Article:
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Published: June 25th 2009
So we left off the story as we were leaving Lake Titicaca, with Sarah suffering from suspected altitude sickness. For a brief moment we thought it might actually be swine flu (the symptoms are similar to altitude sickness and Sarah is a massive hypochondriac) but it soon became apparent that it was in fact food poisoning. We are not sure what the culprit was but it made for a pretty torrid last 5 days in Peru.
Between bed rest and numerous toilet stops we did manage to squeeze in a couple of touristy things though. We stopped first in Arequipa, which is the second largest city in Peru and is known as the white city as it was constructed from volcanic sillar so most of the buildings are gleaming white. It sits at the foot of El Misti volcano and is an area of regular seismic activity. In fact, the earth moved for us and we sat through about 5 seconds of the cafe we were in visibly shaking, although nobody else seemed that fussed so I think it would go down as a mild one.
We took a wander around the historical centre of Arequipa. Its a very
pretty town, again focusing around a Plaza de Armas (essentially every city, town, village in Ecuador and Peru has one) that has a huge cathedral on one side and a plaza in the centre with trees, fountains, pigeons and so on. We also visited the Santa Catalina convent, a city within the city complete with its own chapel, plazas, streets etc. It is a convent that was established about 450 years ago for nuns to live in solitary confinement away from the rest of the world. There are still some nuns there today shut off in a small part of the convent, but it was opened to the public in 1970. The convent is very picturesque, with the walls painted reds and blues and it is dotted with colourful flowers.
That evening we got the night bus to Nazca. This town is most famous for the Nazca Lines, strange markings in the sand made many centuries ago by pre-Inca and Inca peoples. Nobody is quite sure what they mean, but they look good. However, as the best way to see the lines is by air in a dodgy little aeroplane that makes even the most hardy sick and Sarah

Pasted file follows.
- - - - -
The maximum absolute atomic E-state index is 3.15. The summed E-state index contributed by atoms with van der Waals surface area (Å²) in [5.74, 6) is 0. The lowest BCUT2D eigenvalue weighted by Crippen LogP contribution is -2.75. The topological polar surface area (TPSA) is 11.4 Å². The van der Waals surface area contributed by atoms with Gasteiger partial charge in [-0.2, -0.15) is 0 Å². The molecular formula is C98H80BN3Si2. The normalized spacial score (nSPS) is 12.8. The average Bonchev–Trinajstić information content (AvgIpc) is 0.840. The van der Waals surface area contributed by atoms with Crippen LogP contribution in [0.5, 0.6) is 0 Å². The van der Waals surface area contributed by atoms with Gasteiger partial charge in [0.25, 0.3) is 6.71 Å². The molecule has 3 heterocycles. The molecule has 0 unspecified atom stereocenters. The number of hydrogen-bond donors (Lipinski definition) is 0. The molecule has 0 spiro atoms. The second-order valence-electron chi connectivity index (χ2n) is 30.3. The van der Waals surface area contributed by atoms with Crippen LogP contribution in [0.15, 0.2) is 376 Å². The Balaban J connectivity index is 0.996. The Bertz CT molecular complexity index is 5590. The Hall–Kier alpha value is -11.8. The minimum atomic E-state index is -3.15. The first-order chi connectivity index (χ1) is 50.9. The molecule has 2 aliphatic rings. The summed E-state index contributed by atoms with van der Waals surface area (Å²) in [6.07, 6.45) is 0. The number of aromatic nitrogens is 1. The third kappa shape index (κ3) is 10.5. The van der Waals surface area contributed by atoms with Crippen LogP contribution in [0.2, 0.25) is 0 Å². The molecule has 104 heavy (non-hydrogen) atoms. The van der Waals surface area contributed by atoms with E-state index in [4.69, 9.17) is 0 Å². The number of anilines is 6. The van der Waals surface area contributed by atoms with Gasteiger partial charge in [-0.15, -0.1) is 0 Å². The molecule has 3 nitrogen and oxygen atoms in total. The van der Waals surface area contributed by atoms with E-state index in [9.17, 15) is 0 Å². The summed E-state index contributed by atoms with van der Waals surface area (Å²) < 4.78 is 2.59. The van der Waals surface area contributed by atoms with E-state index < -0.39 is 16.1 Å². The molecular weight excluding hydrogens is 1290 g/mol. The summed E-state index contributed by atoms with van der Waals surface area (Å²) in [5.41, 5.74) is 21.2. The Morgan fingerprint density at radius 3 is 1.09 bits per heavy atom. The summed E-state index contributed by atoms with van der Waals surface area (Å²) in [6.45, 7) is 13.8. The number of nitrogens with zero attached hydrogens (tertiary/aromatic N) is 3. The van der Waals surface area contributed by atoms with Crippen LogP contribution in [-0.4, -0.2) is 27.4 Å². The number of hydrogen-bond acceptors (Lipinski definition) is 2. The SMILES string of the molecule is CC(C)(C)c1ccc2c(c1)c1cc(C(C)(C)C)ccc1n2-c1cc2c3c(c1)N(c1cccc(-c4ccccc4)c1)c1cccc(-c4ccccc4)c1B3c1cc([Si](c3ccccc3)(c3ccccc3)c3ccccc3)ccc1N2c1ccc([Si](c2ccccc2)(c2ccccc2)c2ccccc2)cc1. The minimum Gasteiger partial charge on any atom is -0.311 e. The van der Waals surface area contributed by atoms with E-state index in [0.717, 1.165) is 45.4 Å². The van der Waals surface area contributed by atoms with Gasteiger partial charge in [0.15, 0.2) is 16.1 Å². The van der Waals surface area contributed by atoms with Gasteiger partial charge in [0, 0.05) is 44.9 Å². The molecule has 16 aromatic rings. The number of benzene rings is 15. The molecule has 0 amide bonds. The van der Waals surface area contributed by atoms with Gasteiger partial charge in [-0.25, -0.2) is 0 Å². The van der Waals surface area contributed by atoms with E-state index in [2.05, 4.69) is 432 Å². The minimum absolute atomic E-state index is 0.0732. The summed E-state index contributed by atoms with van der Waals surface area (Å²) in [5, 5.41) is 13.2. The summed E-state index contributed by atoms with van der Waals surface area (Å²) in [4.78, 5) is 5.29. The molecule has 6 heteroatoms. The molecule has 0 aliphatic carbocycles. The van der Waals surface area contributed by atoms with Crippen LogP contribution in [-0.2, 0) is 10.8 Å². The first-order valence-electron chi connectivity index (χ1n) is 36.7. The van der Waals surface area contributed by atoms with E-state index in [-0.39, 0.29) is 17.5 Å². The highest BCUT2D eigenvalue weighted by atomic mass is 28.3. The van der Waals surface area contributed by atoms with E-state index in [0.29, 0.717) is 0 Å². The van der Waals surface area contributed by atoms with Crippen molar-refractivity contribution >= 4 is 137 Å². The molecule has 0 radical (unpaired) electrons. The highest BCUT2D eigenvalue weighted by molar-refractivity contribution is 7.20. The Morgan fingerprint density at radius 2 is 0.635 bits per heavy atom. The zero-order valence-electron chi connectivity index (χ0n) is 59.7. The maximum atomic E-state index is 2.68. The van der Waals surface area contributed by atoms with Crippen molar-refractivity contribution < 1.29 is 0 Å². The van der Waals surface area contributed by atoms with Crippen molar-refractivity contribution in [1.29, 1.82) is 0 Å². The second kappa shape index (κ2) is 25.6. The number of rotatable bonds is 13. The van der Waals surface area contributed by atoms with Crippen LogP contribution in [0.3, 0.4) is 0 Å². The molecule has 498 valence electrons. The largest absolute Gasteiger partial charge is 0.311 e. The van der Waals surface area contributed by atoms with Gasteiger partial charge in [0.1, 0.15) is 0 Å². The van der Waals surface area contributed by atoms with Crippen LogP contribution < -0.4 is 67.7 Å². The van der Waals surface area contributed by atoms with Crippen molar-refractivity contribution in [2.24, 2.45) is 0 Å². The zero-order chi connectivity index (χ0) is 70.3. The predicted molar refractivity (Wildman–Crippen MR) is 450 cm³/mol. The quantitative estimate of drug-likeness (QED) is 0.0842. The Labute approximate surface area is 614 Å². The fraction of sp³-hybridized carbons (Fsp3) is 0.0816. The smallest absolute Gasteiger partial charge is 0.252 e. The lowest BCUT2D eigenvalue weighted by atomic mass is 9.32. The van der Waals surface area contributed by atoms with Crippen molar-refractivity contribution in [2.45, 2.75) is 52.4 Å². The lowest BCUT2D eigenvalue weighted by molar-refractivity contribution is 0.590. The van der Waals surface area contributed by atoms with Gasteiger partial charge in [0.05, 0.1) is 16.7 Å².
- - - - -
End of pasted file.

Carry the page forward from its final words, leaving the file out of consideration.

cant even deal with smooth, large planes (to date Joey has had to endure "What the hell is that noise", "oh my gosh we are actually going to crash on the houses" and "I cant see a runway we must be ditching in the rainforest" and other similar flight phobic drivel) we thought we best give that a miss.
Instead we booked on a sandboarding tour. This involved a ridiculously early start, to avoid the heat of the midday sun, starting with a 3 hour trek up first mountain terrain and then the 2,000m high sand dune called Cerro Blanco. At the top we did a few tester runs. We thought sandboarding would be just like snowboarding, we were very wrong! Essentially you have to point the board straight down the slope and lean back with all your weight on your back leg. Needless to say our first few attempts were rubbish and involved lots of hilarious wipe outs (I never knew sand could get into so many parts of your body or clothing) - we got some good film footage so will hopefully post somewhere at some point. We then took on the main slope, a 1,000m continuous
descent. We just about managed to get the hang of this sandboarding lark about 100m from the end. It was good fun trying it out but actually really tiring on the legs, particularly the front ankle, which is not so great when you have previously damaged ligaments there. To top this off it was boiling hot and we still had an hour long trek at the end to get back to our pick up.
And so ended our Peruvian leg of the trip. This may be a bit controversial but we werent all that big fans of Peru. There are some stunning sights, like Macchu Pichu, but there were a few places that werent all they were cracked up to be. Maybe the food poisoning put a dampner on things but we must admit we were glad to get on the plane to Argentina.
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